Monday, February 20, 2017

A Capsule Full of Castaways

On this night in 1967, the world was a little over two years from man's first walk on the surface of the moon.

Space travel was a hot subject on television in those days and a fertile topic for episodes of TV series, especially sitcoms like Gilligan's Island, which aired an intriguing space travel–related episode on this night 50 years ago.

The episode was called "Splashdown," and it was really two stories in one — featuring two space capsules, one carrying a two–man crew and the other unmanned. The mission called for the two to rendezvous in space. Pretty inventive, considering the kinds of space–related episodes that tended to be shown on TV in those days.

It was a grim time for America's space program; idled by the recent deaths of the Apollo 1 crew, it would not resume manned space flights for more than a year.

Incidentally, though, while the name of the episode may be an obscure term to modern viewers, anyone who was alive at the time would instantly recognize a splashdown as the final phase of any space mission.

The emphasis in the first half of the episode was on the manned space flight. The Professor (Russell Johnson) had concluded that the capsule would be directly over the island a few times as it orbited the planet, and he was determined to establish some kind of contact.

Gilligan (Bob Denver), in his usual knee–jerk way, ran off to inform the other castaways that they were going to be rescued — but they all got the idea that the astronauts had splashed down in the lagoon.

The Professor had to explain to them that he had an idea for contacting the capsule. He would use the radio to send a signal when the capsule would be closest to the island. Since he could only transmit a weak signal, he wanted to build a directional cone to improve the strength. To operate it, Gilligan, the Skipper (Alan Hale Jr.), Mary Ann (Dawn Wells) and Ginger (Tina Louise) would ride bicycle–like contraptions to generate energy. That attempt failed.

Then the castaways recalled that, in an earlier mission, one of the U.S. astronauts had reported seeing the lights of Houston as his capsule passed over. That gave the Professor the idea of cutting down some logs and fashioning a large SOS that would be set on fire when the astronauts were almost directly above them during their next orbit. That was a plan that might have worked — if not for Gilligan, who backed into a torch while he and the Skipper were lighting the logs and knocked some of the logs out of place as he made a beeline for a tub of water.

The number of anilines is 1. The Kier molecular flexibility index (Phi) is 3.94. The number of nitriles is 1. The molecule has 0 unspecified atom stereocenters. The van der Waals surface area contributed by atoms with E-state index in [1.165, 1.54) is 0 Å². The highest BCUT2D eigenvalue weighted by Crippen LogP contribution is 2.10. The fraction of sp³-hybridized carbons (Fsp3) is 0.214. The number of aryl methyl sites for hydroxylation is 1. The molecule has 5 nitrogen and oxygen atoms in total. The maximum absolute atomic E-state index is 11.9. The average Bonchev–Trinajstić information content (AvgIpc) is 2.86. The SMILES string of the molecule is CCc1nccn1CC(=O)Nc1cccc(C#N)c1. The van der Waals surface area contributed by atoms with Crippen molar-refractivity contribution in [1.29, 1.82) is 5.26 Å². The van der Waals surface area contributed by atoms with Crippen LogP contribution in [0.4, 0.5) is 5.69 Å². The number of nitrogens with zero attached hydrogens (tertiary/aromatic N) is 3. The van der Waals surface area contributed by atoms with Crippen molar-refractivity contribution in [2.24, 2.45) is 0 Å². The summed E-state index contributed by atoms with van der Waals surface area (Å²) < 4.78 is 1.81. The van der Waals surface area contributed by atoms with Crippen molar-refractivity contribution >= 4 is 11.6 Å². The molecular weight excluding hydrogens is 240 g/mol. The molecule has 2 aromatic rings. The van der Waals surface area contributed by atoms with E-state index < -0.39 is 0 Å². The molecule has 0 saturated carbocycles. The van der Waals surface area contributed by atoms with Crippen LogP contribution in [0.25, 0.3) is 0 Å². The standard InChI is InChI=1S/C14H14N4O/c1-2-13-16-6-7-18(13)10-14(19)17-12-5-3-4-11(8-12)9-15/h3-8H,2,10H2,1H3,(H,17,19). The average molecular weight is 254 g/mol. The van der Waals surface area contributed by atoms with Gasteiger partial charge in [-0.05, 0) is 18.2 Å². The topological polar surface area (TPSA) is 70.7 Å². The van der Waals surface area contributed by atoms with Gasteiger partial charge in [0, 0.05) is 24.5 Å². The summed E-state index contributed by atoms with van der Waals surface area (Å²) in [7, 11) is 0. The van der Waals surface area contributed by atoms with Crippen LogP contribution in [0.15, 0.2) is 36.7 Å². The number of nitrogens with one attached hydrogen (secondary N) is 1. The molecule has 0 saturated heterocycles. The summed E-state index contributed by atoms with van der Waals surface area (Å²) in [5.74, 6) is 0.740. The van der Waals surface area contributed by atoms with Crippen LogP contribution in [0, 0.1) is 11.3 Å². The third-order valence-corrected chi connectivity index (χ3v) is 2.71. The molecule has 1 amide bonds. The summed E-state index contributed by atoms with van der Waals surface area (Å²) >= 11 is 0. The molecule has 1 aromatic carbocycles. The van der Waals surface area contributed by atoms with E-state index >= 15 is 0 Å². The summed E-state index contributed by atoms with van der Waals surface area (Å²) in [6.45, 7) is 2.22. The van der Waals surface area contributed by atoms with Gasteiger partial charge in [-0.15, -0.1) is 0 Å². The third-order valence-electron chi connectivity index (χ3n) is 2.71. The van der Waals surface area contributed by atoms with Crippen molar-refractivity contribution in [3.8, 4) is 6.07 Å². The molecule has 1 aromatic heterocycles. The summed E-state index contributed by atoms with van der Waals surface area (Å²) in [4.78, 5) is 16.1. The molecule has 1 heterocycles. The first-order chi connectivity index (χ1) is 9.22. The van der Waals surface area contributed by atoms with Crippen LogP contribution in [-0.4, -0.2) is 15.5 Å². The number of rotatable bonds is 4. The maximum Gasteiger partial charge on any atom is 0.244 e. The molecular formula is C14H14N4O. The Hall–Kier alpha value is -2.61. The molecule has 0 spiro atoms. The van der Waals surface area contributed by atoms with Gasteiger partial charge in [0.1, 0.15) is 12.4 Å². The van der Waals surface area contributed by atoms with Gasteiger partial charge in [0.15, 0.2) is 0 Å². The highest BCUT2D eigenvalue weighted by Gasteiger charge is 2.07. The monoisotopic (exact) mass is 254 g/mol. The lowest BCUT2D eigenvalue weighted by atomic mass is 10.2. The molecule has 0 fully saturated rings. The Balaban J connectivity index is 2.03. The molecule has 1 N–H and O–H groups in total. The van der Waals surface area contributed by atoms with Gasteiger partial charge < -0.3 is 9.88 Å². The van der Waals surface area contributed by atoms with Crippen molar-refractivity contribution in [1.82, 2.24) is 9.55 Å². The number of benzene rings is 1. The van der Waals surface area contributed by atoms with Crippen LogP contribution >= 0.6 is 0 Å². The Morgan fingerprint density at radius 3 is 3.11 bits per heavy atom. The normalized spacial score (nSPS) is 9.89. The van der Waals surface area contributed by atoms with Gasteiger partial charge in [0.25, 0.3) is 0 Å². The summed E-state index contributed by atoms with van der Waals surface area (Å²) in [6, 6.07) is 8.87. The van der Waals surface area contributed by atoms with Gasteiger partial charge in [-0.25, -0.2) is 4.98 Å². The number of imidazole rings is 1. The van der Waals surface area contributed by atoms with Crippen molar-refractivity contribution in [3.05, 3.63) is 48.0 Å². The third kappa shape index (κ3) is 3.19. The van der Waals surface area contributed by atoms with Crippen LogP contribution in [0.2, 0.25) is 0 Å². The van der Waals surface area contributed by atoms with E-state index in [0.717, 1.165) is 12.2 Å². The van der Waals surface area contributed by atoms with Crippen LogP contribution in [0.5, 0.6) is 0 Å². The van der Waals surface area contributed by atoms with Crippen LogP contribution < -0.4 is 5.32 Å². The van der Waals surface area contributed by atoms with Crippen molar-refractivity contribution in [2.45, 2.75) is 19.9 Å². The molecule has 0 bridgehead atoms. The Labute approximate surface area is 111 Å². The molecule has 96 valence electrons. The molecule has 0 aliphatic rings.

The astronauts saw the message — but now it read SOL, not SOS, and the astronauts thought it was a greeting. You see, one of the astronauts was named Sol.

Thus the manned capsule exited the story, but the unmanned capsule was about to enter, and it actually did splash down in the lagoon.

The castaways heard on the radio that the capsule had been on the radar of naval ships in the area which would be looking for it because it contained sensitive space data it had gathered. It was decided that the capsule would be set adrift with two people on board who would direct the ships to the island to rescue the other castaways. The Professor insisted that Gilligan and the Skipper should be on the capsule — but the other castaways also wanted to be on board, and they plotted to stow away. Before daylight the next morning, first the Howells (Jim Backus and Natalie Schafer) and then Mary Ann and Ginger crept to the lagoon to be in the capsule before Gilligan and the Skipper came to board it at the crack of dawn.

Not realizing that four other people were hidden in the capsule, the Skipper and Gilligan found the capsule too heavy to launch and started throwing overboard anything that wasn't nailed down.

That was when the four stowaways were discovered, and everyone got off the capsule. Gilligan kept an eye on it while the Professor lectured the four, warning them of the consequences of pulling such a stunt, then said there was still time to get the capsule out to sea where it could be spotted by the search vessels. Gilligan had been trying to get their attention, but he was ignored until the Professor was finished.

Then he was given the chance to speak, and he reported that the capsule had broken loose and drifted over to the other side of the lagoon. It appeared to be one more instance of Gilligan's incompetence. After all, the assumption was that he had permitted the capsule to do what it did — and because of that one more chance to be rescued had been fouled up.

What the castaways didn't know — and the viewers did know — was that the folks back at mission control had decided to call off the search and were going to detonate the capsule by remote control rather than take the chance of allowing sensitive information to fall into the wrong hands.

As the castaways looked forlornly at the capsule — which, to them, might as well have been on the moon — it blew up, scattering debris everywhere. The castaways, too, scattered.

For one of the few times they were on the island, Gilligan's incompetence did not cost the castaways their long–desired rescue. It saved their lives.